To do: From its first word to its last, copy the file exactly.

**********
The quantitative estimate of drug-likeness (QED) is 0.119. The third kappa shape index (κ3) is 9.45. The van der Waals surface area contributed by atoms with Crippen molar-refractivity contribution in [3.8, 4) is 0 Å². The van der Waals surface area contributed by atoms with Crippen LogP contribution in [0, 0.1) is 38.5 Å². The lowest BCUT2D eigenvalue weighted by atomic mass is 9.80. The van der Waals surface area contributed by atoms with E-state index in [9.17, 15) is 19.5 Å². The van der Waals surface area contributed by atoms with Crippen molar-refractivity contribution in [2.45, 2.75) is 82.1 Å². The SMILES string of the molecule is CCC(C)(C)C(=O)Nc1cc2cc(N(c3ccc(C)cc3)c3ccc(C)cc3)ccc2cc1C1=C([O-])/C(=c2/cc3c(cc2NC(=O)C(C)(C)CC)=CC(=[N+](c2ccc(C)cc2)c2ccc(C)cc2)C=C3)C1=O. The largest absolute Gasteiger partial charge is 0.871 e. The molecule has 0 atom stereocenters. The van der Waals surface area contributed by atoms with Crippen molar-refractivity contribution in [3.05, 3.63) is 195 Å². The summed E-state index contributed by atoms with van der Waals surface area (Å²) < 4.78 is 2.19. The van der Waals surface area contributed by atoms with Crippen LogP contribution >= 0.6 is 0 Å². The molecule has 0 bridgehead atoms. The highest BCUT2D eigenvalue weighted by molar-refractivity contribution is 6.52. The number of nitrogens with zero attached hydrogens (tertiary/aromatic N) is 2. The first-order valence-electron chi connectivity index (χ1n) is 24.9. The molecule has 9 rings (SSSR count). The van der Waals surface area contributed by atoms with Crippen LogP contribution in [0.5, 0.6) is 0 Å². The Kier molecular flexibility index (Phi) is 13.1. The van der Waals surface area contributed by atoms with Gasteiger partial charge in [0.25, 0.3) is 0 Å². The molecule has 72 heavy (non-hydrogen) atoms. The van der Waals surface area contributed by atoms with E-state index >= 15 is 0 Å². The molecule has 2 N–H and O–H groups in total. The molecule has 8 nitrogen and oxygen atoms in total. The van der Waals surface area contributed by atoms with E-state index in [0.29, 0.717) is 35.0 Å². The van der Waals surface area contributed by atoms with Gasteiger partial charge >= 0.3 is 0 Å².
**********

The quantitative estimate of drug-likeness (QED) is 0.119. The third kappa shape index (κ3) is 9.45. The van der Waals surface area contributed by atoms with Crippen molar-refractivity contribution in [3.8, 4) is 0 Å². The van der Waals surface area contributed by atoms with Crippen LogP contribution in [0, 0.1) is 38.5 Å². The lowest BCUT2D eigenvalue weighted by atomic mass is 9.80. The van der Waals surface area contributed by atoms with E-state index in [9.17, 15) is 19.5 Å². The van der Waals surface area contributed by atoms with Crippen molar-refractivity contribution in [2.45, 2.75) is 82.1 Å². The SMILES string of the molecule is CCC(C)(C)C(=O)Nc1cc2cc(N(c3ccc(C)cc3)c3ccc(C)cc3)ccc2cc1C1=C([O-])/C(=c2/cc3c(cc2NC(=O)C(C)(C)CC)=CC(=[N+](c2ccc(C)cc2)c2ccc(C)cc2)C=C3)C1=O. The largest absolute Gasteiger partial charge is 0.871 e. The molecule has 0 atom stereocenters. The van der Waals surface area contributed by atoms with Crippen molar-refractivity contribution in [3.05, 3.63) is 195 Å². The summed E-state index contributed by atoms with van der Waals surface area (Å²) < 4.78 is 2.19. The van der Waals surface area contributed by atoms with Crippen LogP contribution >= 0.6 is 0 Å². The molecule has 0 bridgehead atoms. The highest BCUT2D eigenvalue weighted by molar-refractivity contribution is 6.52. The number of nitrogens with zero attached hydrogens (tertiary/aromatic N) is 2. The first-order valence-electron chi connectivity index (χ1n) is 24.9. The molecule has 9 rings (SSSR count). The van der Waals surface area contributed by atoms with Crippen LogP contribution in [0.5, 0.6) is 0 Å². The Kier molecular flexibility index (Phi) is 13.1. The van der Waals surface area contributed by atoms with Gasteiger partial charge in [0.25, 0.3) is 0 Å². The molecule has 72 heavy (non-hydrogen) atoms. The van der Waals surface area contributed by atoms with E-state index >= 15 is 0 Å². The molecule has 2 N–H and O–H groups in total. The molecule has 8 nitrogen and oxygen atoms in total. The van der Waals surface area contributed by atoms with E-state index in [0.29, 0.717) is 35.0 Å². The van der Waals surface area contributed by atoms with Gasteiger partial charge >= 0.3 is 0 Å².